Beneath the American Renaissance: the subversive imagination in the age of Emerson and Melville

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Knopf, 1988 - Literary Criticism - 625 pages
2 Reviews
In this landmark work, the seven great writers of the "American Renaissance"--Emerson, Thoreau, Writman, Poe, Hawthorne, Melville, and Dickinson--are examined together in their cultural contexts. David Reynolds reveals how these authors broadly assimilated the themes and images of popular culture. Their classic works--among them "Moby Dick, "The Scarlet Letter, "Leaves of Grass, "Walden, and the tales of Poe--are given strikingly original reading when viewed against the rich, often startling background of long neglected popular writings of the time. Reynolds also explores a whole lost world of sensational literature, including grisly novels, openly sold on the street, that combined intense violence with explicit eroticism. He demonstrates as well how common concerns with issues of religion, slavery, and workers' (as well as women's) rights resonate in the major writings.

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Review: Beneath the American Renaissance: The Subversive Imagination in the Age of Emerson and Melville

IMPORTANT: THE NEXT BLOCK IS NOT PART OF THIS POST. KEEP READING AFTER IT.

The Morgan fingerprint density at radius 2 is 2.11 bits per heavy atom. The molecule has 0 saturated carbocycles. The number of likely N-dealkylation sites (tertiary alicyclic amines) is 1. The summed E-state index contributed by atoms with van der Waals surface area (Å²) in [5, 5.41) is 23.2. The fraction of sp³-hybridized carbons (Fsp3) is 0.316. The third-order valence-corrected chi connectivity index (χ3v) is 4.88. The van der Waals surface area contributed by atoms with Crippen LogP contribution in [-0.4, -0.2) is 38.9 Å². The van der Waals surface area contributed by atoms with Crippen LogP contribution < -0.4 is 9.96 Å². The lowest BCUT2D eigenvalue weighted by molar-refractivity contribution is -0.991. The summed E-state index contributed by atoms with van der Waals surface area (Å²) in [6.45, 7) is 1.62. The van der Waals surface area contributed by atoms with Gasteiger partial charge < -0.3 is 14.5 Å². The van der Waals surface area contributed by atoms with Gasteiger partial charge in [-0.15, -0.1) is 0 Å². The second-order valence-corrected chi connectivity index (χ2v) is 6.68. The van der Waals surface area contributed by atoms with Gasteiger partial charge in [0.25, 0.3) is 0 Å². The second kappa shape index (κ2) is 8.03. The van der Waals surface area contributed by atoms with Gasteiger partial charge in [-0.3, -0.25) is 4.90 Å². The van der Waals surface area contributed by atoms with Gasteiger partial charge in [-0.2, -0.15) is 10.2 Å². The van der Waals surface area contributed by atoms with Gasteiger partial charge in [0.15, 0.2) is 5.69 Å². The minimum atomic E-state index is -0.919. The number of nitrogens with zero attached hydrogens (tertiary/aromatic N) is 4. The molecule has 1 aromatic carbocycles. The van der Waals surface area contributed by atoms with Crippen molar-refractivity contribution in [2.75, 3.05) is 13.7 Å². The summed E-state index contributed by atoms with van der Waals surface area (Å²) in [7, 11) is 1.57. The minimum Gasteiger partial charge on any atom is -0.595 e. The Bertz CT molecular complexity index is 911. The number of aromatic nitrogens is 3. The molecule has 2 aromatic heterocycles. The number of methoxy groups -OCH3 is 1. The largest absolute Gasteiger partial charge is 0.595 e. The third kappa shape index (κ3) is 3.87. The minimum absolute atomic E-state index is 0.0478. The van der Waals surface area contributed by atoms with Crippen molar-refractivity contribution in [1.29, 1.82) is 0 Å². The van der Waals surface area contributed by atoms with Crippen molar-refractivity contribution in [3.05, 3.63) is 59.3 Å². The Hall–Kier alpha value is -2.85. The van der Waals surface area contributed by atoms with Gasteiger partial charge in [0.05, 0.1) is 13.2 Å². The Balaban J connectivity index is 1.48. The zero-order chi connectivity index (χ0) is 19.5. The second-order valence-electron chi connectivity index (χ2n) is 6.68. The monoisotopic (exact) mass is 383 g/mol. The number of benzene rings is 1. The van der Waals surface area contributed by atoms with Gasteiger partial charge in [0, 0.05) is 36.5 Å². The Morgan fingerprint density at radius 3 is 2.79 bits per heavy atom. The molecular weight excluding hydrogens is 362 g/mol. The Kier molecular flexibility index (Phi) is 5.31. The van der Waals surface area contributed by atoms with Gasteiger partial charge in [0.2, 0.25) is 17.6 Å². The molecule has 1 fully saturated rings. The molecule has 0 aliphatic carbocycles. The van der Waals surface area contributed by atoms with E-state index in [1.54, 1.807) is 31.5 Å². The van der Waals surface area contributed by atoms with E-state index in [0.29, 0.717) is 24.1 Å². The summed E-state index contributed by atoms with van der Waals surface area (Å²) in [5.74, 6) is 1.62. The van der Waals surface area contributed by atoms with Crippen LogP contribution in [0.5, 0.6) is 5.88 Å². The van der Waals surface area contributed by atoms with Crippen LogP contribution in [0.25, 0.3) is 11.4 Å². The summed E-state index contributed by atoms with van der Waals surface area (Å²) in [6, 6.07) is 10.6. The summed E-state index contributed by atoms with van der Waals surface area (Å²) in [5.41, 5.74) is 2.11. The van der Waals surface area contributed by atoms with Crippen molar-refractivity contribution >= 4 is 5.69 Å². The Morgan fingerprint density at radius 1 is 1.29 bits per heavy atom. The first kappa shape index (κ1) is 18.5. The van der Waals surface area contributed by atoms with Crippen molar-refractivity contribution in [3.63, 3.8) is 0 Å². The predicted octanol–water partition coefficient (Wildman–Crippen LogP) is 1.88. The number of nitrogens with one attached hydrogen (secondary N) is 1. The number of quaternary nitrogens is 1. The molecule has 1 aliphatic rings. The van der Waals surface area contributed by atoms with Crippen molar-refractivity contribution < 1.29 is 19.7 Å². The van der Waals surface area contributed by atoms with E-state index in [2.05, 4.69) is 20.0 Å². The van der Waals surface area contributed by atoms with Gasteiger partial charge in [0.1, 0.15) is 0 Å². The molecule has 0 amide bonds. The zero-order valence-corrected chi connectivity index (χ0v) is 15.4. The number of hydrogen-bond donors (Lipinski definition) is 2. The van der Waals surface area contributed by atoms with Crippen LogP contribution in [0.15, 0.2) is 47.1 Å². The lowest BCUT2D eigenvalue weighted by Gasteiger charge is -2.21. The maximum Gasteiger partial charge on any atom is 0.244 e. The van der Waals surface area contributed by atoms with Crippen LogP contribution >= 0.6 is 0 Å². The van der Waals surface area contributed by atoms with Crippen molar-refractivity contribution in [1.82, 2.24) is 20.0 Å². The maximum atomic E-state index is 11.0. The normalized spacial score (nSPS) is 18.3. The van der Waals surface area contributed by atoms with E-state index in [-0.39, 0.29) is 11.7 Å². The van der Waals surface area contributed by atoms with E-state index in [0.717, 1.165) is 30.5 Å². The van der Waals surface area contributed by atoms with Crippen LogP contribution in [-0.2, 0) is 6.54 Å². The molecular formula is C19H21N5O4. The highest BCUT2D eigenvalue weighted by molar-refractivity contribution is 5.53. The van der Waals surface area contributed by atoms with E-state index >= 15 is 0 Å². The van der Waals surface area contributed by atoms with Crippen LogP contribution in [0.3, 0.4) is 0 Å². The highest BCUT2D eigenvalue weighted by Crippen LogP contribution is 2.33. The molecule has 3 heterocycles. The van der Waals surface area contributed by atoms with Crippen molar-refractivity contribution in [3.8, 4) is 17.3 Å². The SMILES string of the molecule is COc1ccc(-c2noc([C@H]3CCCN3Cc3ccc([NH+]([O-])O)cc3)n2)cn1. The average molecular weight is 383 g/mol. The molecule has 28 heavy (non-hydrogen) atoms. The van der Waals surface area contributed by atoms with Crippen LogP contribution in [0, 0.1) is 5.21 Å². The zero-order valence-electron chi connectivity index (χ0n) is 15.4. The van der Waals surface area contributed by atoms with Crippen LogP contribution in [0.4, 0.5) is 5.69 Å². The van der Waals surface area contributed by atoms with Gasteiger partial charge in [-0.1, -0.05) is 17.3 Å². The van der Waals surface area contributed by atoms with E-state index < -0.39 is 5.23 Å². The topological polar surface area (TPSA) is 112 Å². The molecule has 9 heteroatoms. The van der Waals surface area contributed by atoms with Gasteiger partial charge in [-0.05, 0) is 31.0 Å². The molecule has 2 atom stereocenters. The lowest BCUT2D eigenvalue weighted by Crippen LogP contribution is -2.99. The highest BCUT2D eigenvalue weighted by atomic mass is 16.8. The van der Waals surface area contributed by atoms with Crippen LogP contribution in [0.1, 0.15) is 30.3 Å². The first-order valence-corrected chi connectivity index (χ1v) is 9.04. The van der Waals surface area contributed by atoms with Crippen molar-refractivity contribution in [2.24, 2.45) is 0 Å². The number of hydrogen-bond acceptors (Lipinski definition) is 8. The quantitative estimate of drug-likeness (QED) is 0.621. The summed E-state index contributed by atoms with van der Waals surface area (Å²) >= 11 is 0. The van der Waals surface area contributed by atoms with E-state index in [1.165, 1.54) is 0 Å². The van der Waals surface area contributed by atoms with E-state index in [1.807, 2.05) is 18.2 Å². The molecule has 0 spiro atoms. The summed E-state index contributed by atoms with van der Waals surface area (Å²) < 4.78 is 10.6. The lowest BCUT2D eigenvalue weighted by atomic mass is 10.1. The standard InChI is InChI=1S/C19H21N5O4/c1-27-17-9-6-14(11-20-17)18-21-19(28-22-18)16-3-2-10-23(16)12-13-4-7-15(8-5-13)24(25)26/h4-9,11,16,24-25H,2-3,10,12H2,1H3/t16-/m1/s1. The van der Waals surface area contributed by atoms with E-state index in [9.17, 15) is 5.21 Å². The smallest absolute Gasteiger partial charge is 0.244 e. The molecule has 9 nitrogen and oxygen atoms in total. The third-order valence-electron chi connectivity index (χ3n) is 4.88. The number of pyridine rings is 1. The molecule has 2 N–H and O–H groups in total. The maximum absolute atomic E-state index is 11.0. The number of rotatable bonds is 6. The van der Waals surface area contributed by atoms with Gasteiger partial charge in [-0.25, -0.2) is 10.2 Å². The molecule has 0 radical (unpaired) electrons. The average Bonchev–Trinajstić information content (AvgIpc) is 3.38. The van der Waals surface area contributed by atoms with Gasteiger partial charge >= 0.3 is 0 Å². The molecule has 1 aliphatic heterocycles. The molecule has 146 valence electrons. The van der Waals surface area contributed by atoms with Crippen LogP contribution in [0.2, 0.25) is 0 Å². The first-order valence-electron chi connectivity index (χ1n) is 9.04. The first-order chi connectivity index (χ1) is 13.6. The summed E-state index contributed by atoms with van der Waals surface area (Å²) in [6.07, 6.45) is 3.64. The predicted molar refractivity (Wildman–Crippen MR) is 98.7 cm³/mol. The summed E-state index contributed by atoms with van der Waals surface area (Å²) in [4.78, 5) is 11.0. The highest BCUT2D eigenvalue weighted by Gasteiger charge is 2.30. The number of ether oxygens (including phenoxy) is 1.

User Review  - Bill - Goodreads

good for historical interpreting. adds a whole lot of context to their stories, back when an artistic revolution was still thought to be possible Read full review

Review: Beneath the American Renaissance: The Subversive Imagination in the Age of Emerson and Melville

User Review  - Michael - Goodreads

This is a really interesting book. Reynolds says that Emerson, Melville, Whitman, and the others drew upon American popular culture of the time as basis for many of their innovations. Read full review

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Contents

The Reform Impulse and the Paradox of Immoral Didacticism
54
Hawthorne and the Reform Impulse 1 1 3
113
The Sensational Press and the Rise of Subversive Literature 1 69
169
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About the author (1988)

David S. Reynolds is Distinguished Professor at the GraduateDavid S. Reynolds is Distinguished Professor at the Graduate Center of the City University of New York. His books includ Center of the City University of New York. His books include "John Brown," "Abolitionist," winner of the Gustavus Myerse "John Brown," "Abolitionist," winner of the Gustavus Myers Outstanding Book Award; "Walt Whitman's America," winner of Outstanding Book Award; "Walt Whitman's America," winner of the Bancroft Prize and the Ambassador Book Prize and a fina the Bancroft Prize and the Ambassador Book Prize and a finalist for the National Book Critics Circle Award; and "Beneatlist for the National Book Critics Circle Award; and "Beneath the American Renaissance," winner of the Christian Gauss Ah the American Renaissance," winner of the Christian Gauss Award from the Phi Beta Kappa Society. He lives in Old Westbuward from the Phi Beta Kappa Society. He lives in Old Westbury, New York. ry, New York.

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